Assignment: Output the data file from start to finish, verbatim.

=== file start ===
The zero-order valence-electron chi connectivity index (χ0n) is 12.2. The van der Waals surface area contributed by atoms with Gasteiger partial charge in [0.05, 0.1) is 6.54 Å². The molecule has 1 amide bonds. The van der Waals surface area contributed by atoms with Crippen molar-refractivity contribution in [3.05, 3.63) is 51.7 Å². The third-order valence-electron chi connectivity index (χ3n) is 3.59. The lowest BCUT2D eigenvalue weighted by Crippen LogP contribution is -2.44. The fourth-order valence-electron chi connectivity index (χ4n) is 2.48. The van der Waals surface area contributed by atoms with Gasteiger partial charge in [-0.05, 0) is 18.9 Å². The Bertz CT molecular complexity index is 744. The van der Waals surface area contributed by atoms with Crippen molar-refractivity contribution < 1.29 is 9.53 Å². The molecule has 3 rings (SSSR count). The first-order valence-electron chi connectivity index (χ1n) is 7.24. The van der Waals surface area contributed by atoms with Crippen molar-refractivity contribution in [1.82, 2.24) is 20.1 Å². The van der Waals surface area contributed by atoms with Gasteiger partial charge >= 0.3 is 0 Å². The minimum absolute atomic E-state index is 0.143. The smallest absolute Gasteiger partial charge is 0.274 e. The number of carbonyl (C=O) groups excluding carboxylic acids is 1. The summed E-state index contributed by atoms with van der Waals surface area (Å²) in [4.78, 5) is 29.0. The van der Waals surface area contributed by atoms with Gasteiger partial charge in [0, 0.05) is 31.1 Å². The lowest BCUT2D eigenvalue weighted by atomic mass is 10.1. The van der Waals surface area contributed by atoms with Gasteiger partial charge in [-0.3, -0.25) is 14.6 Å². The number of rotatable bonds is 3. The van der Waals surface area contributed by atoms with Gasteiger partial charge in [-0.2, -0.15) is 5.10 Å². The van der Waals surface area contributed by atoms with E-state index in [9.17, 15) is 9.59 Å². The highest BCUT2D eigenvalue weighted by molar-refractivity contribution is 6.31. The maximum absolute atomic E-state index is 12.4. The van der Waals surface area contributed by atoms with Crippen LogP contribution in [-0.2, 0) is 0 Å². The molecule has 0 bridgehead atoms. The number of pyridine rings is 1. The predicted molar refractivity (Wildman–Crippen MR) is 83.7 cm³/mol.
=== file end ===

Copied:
The zero-order valence-electron chi connectivity index (χ0n) is 12.2. The van der Waals surface area contributed by atoms with Gasteiger partial charge in [0.05, 0.1) is 6.54 Å². The molecule has 1 amide bonds. The van der Waals surface area contributed by atoms with Crippen molar-refractivity contribution in [3.05, 3.63) is 51.7 Å². The third-order valence-electron chi connectivity index (χ3n) is 3.59. The lowest BCUT2D eigenvalue weighted by Crippen LogP contribution is -2.44. The fourth-order valence-electron chi connectivity index (χ4n) is 2.48. The van der Waals surface area contributed by atoms with Gasteiger partial charge in [-0.05, 0) is 18.9 Å². The Bertz CT molecular complexity index is 744. The van der Waals surface area contributed by atoms with Crippen molar-refractivity contribution < 1.29 is 9.53 Å². The molecule has 3 rings (SSSR count). The first-order valence-electron chi connectivity index (χ1n) is 7.24. The van der Waals surface area contributed by atoms with Crippen molar-refractivity contribution in [1.82, 2.24) is 20.1 Å². The van der Waals surface area contributed by atoms with Gasteiger partial charge >= 0.3 is 0 Å². The minimum absolute atomic E-state index is 0.143. The smallest absolute Gasteiger partial charge is 0.274 e. The number of carbonyl (C=O) groups excluding carboxylic acids is 1. The summed E-state index contributed by atoms with van der Waals surface area (Å²) in [4.78, 5) is 29.0. The van der Waals surface area contributed by atoms with Gasteiger partial charge in [0, 0.05) is 31.1 Å². The lowest BCUT2D eigenvalue weighted by atomic mass is 10.1. The van der Waals surface area contributed by atoms with Gasteiger partial charge in [-0.3, -0.25) is 14.6 Å². The number of rotatable bonds is 3. The van der Waals surface area contributed by atoms with Gasteiger partial charge in [-0.2, -0.15) is 5.10 Å². The van der Waals surface area contributed by atoms with E-state index in [9.17, 15) is 9.59 Å². The highest BCUT2D eigenvalue weighted by molar-refractivity contribution is 6.31. The maximum absolute atomic E-state index is 12.4. The van der Waals surface area contributed by atoms with Crippen LogP contribution in [-0.2, 0) is 0 Å². The molecule has 0 bridgehead atoms. The number of pyridine rings is 1. The predicted molar refractivity (Wildman–Crippen MR) is 83.7 cm³/mol.